The American Society of Hematology (ASH), the International Society on Thrombosis and Haemostasis (ISTH), National Hemophilia Foundation (NHF), and World Federation of Hemophilia (WFH) have developed joint clinical practice guidelines on the diagnosis and management of von Willebrand disease (VWD), the world’s most common inherited bleeding disorder. The guidelines were published today in Blood Advances.

VWD affects approximately 1% of the world’s population, and it is the most common bleeding disorder. Although VWD occurs among men and women equally, women are more likely to notice the symptoms because of heavy or abnormal bleeding during their menstrual periods and after childbirth. This inherited condition results in the decreased production, absence, or abnormal function of the clotting protein von Willebrand factor.

VWD can cause unusual bleeding from small wounds or minor procedures, frequent nosebleeds, bruising, bleeding in joints, and heavy menstrual periods and post-partum bleeding in women. Symptoms may vary from patient to patient or in a single patient over the course of his or her life. Primary care providers, pediatricians, obstetricians, and gynecologists who observe unusual bleeding often refer their patients to a hematologist for further testing and management. Many individuals with mild symptoms do not receive a diagnosis right away and live for many years with untreated bleeding or do not realize they have VWD until they experience a severe bleed that could have been prevented.

“While VWD is a common bleeding disorder, it is also complex, presenting challenges in the timely diagnosis and appropriate management of bleeding for patients,” said 2021 ASH president Martin S. Tallman, MD, of Memorial Sloan Kettering Cancer Center.  “Because diagnosis is not straightforward and symptoms range in severity, there is a need for trustworthy guidelines to help improve the quality of care for patients. There are no better partners for ASH in this effort than ISTH, NHF, and WFH, whose collective expertise in VWD from the scientific and patient perspectives around the world enhanced this effort.”

Notably, the guidelines make key statements on thresholds of laboratory testing to classify VWD to be more inclusive of patients who experience bleeding, but whose blood work does not meet currently accepted thresholds for diagnosis. In addition, the guidelines for the first time recommend that VWD patients who suffer from frequent, severe bleeding that decreases quality of life should receive routine VWD prophylaxis – an injectable concentrate of clotting protein – several times a week. Together, the guidelines on diagnosis and management include a combined 19 recommendations.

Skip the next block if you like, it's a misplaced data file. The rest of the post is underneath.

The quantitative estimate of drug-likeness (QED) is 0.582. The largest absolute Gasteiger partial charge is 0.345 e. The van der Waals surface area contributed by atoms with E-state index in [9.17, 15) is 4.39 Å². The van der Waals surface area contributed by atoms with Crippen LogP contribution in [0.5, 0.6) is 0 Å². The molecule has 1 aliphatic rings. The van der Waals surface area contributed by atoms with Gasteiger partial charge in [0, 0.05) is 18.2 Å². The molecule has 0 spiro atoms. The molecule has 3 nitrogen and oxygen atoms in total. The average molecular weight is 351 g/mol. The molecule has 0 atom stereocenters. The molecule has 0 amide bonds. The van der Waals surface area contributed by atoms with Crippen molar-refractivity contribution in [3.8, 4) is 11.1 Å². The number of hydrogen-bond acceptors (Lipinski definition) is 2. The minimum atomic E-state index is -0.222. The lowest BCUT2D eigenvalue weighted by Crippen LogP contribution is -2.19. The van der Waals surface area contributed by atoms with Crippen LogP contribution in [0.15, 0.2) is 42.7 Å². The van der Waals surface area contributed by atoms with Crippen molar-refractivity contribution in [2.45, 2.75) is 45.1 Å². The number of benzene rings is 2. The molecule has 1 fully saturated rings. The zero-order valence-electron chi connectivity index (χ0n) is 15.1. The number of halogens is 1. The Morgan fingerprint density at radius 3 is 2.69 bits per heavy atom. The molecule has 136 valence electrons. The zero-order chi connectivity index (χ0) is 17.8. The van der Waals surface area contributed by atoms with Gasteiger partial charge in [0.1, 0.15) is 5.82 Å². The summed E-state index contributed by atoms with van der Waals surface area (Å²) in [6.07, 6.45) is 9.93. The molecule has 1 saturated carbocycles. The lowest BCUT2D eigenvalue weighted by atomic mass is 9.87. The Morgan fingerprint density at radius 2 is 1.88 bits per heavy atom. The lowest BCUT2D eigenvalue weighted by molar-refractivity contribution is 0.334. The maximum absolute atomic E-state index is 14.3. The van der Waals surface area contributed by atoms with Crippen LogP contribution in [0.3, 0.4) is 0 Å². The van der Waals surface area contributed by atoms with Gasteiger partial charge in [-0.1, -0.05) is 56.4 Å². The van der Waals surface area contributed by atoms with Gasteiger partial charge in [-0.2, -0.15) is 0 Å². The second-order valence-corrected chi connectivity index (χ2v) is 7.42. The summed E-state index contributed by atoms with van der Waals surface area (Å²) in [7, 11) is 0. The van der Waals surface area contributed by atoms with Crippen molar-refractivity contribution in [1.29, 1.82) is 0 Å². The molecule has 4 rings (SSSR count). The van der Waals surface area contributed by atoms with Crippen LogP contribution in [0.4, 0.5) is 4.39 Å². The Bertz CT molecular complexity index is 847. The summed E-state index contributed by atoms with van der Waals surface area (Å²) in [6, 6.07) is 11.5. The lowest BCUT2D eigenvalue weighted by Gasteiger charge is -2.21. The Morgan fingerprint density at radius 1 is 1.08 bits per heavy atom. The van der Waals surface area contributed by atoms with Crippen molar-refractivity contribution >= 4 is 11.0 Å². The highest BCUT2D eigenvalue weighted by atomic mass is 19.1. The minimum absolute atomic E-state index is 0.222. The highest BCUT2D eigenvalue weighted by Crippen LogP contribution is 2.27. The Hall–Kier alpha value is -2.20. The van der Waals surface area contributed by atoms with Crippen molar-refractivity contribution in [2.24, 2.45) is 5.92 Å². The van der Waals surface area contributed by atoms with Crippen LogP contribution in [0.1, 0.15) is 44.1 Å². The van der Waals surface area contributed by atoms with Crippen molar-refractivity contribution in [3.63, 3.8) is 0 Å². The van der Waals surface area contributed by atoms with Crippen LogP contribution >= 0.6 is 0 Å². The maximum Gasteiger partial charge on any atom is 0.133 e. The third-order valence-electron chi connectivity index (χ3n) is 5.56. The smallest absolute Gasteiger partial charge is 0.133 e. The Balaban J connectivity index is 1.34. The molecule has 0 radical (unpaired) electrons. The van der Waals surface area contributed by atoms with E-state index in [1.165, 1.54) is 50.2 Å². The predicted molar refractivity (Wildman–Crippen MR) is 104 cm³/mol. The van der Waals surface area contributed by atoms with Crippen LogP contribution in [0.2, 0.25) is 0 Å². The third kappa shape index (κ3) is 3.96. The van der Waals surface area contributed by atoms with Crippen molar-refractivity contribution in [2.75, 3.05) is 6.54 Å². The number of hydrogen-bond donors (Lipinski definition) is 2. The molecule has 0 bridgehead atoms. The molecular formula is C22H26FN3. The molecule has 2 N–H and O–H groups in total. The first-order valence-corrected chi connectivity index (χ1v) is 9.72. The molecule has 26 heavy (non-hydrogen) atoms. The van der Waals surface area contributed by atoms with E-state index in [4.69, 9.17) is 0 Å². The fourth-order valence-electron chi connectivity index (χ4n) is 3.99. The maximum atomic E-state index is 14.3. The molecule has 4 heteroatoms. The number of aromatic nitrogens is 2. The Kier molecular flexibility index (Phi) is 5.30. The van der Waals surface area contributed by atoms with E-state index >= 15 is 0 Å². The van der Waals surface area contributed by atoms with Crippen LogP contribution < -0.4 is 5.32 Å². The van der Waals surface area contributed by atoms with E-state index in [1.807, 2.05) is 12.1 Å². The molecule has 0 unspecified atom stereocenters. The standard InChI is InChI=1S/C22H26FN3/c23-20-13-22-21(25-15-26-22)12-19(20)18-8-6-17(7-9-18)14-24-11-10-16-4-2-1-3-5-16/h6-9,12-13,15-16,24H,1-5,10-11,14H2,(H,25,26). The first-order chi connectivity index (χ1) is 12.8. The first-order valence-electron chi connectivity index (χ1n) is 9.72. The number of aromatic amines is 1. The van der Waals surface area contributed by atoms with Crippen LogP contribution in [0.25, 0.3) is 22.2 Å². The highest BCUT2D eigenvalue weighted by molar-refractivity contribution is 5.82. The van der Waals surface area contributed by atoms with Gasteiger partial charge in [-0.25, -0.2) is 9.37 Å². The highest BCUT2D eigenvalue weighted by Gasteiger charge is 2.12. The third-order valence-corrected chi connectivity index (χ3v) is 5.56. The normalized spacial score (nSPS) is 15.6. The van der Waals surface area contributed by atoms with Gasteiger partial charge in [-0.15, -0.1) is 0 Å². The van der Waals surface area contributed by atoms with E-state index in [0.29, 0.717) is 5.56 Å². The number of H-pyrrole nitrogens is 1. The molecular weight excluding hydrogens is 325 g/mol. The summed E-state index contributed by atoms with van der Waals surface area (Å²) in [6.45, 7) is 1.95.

The guidelines were developed by two expert panels made up of 32 individuals, including U.S.-based and international hematologists, individuals living with VWD, and scientists with expertise in evidence synthesis and appraisal and guideline development methodology. Clinical questions were developed by the panels and prioritized, and an international survey was completed to identify the most important clinical questions. A systematic review of available evidence was conducted by the University of Kansas Medical Center and the panel referred to this evidence to make recommendations. This process shed light on the lack of strong evidence on which to base recommendations, and therefore the report calls for more research.

“These guidelines are an excellent example of collaboration across multiple societies ensuring that the guidelines develop represent the most up to date and relevant advice about diagnosis and treatment of this common, but often misunderstood bleeding disorder,” said ISTH past president Claire McLintock, MD. “Working as part of the incredible team that developed the guidelines in diagnosis of VWD was hugely rewarding and inspiring.”

People with VWD made up approximately one quarter of each guideline panel’s composition. As full voting members they contributed their expertise to every aspect of the rigorous guideline development process, from the prioritization of clinical questions, through the evaluation of the available evidence, to the consideration of factors such as stakeholder values and preferences, equity, and feasibility. Their involvement, actively supported by the panel chairs and collaborating organizations, was critical to ensuring the development of recommendations with the greatest pertinence and in which the community will have great confidence. Collaboration with WFH and NHF was essential to engaging the broader VWD patient community.